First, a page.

Self-driving or autonomous vehicles (AVs) were designed under the presumption that human interference accounts for most auto accident occurrences. According to statistics gathered in the State of California, between 2014 and 2018, AV vehicles driving in autonomous mode accounted for fewer accidents than those driven conventionally.
Currently, these AVs can alternate between autonomous mode and conventional mode. The former relies on computer calculations to maneuver the vehicle, whereas the latter relies on human direction. However, there are five stages of autonomous control, current vehicles do not exceed a level 2. This means drivers need to be aware of the road at all times; even when driving in autonomous mode.
Potential Problems with Self-Driving Vehicles
The testing of autonomous vehicles reveals several potential problems. For example, these vehicles can fail to recognize pedestrians or other potential road hazards. For example, an AV engineered by Uber failed to recognize a woman as a pedestrian, resulting in a collision. When the accident occurred, vehicular programming only associated pedestrians with crosswalks and did not account for jaywalkers. Unfortunately, the pedestrian involved in the accident was jaywalking, resulting in the vehicle’s failure to identify them as a potential hazard.
Furthermore, autonomous vehicles may also face mechanical glitches or may lack proper programming. In the previous example, the AV failed to notify the driver of the potential road hazard, as its emergency braking system was defective. Not only does this pose a threat to the other vehicles or persons on the roadway, but failure to notify the driver of a potential threat endangers the life of the handler as well.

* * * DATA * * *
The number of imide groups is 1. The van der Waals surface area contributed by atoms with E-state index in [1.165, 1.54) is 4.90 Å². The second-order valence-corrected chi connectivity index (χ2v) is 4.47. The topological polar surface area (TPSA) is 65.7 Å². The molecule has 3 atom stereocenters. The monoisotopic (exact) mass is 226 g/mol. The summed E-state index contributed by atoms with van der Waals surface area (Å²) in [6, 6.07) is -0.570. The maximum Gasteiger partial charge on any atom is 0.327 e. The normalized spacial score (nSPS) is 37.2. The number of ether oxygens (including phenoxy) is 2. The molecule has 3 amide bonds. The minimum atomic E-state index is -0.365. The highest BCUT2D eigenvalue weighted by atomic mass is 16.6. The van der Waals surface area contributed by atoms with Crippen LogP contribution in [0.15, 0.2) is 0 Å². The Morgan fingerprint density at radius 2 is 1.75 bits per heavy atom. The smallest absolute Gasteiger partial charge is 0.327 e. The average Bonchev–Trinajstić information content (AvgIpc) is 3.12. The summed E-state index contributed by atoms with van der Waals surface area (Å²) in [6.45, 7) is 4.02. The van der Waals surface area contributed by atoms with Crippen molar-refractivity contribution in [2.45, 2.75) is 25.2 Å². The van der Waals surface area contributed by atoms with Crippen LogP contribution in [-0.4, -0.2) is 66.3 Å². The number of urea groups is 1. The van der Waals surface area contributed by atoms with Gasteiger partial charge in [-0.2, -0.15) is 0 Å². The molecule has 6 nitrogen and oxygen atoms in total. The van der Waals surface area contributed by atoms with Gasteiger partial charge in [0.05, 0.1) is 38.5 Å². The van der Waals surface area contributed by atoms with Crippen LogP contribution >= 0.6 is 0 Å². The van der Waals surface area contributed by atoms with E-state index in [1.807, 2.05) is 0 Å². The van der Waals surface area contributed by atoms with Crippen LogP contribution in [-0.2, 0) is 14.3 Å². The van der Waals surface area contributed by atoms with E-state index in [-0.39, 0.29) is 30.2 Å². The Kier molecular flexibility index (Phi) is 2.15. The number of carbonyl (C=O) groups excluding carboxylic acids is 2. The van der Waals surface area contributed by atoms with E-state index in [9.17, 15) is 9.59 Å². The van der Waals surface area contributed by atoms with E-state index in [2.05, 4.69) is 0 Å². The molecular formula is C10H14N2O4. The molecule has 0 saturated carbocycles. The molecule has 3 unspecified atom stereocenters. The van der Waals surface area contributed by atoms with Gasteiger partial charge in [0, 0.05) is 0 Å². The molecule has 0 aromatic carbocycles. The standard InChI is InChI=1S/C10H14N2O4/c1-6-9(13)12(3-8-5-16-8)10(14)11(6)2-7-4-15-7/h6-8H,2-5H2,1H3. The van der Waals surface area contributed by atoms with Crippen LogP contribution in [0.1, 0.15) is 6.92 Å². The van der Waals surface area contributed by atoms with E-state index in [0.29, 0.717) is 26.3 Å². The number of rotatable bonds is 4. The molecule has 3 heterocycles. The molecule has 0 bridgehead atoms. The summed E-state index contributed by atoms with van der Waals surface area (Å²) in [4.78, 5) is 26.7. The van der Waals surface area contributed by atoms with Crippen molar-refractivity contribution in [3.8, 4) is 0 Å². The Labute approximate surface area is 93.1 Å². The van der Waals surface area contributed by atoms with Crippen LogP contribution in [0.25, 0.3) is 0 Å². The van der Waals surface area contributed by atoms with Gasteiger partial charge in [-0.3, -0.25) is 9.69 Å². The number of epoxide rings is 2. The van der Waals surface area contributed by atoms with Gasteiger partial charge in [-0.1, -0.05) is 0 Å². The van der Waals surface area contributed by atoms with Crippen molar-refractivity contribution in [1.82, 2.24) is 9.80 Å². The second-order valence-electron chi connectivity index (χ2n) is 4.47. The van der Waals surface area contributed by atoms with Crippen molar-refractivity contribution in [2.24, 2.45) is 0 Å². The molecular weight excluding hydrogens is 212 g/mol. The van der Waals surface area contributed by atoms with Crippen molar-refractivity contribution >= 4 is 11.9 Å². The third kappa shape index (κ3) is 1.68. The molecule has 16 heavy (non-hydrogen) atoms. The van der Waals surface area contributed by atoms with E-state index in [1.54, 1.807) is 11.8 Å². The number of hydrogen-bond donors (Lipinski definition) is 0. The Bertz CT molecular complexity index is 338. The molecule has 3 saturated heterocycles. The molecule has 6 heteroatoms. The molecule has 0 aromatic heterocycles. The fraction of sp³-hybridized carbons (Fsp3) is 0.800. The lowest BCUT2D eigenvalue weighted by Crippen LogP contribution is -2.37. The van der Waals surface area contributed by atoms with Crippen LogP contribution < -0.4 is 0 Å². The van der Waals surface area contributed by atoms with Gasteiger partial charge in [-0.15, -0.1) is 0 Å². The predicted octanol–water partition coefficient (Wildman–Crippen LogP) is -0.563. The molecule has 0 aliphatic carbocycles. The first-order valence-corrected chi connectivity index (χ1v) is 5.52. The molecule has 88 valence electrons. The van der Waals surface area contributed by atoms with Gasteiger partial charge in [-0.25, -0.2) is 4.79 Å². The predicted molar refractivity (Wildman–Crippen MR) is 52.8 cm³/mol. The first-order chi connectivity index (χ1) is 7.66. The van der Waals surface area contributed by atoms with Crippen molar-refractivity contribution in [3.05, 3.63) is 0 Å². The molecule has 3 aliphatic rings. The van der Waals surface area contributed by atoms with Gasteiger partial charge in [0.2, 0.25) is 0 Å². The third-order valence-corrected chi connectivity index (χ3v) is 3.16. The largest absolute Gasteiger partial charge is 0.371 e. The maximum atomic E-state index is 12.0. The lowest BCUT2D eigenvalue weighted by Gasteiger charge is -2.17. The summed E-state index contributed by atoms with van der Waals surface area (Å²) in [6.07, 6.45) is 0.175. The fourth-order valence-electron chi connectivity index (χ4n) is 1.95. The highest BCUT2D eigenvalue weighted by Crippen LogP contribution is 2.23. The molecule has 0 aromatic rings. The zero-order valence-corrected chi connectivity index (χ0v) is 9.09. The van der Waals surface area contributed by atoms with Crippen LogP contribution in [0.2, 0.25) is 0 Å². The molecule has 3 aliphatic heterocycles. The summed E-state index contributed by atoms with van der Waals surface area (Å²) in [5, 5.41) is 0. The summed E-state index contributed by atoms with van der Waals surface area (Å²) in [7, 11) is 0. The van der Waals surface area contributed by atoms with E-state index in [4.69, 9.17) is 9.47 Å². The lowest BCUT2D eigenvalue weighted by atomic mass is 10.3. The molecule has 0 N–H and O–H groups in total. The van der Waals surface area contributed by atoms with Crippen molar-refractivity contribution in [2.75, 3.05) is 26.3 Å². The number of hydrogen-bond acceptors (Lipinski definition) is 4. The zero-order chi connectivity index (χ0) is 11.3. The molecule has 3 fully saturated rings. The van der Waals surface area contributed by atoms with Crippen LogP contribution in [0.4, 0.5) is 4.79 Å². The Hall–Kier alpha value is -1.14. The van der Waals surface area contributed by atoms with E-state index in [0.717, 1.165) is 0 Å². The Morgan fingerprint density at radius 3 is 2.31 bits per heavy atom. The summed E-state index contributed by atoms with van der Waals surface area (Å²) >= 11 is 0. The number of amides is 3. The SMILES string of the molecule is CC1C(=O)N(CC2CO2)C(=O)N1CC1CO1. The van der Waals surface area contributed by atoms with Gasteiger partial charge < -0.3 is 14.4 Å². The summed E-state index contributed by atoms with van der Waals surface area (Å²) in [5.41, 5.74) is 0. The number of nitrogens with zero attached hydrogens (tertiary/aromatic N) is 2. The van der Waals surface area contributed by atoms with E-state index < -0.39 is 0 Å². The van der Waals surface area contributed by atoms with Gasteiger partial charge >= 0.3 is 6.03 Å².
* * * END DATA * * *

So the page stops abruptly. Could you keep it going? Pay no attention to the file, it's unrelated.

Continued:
Additionally, these vehicles are test-driven on public roads; exposing the public to potential risks without consent. If mechanical errors continue to occur, regular citizens may face unnecessary risk while on the roadway. Lastly, the majority of information pertaining to these vehicles is top secret. Manufacturers engineering these vehicles limit the information they share with the public; limiting their competition.
When an issue arises, after a thorough analysis, the engineers will adjust the vehicle’s coding. Furthermore, these companies must submit a yearly report to their state DMV detailing the mileage put on their vehicles, and the number of times a human needed to correct the assumptions made by the vehicle’s coding. Additionally, when an auto accident occurs, involving these vehicles, the developing company must submit a detailed collision report within 10 days of the accident.
Most Common AV Accidents
Rear-end accidents account for ⅔ of all accidents involving autonomous vehicles. Sideswipes, pedestrian accidents, collisions with foreign objects, and those classified as ‘other’ account for the remaining ⅓.
Liability in Accidents Involving Self-Driving Vehicles
When autonomous vehicles are involved in a collision it may be difficult to assign blame to any one party. The totality of the circumstances may demonstrate fault belonging to several parties, making it extremely difficult to assign blame. For instance, fault could lie with a pedestrian, involved driver(s), or any combination thereof; fault may also lie with the car manufacturer if the accident resulted from a computer glitch.
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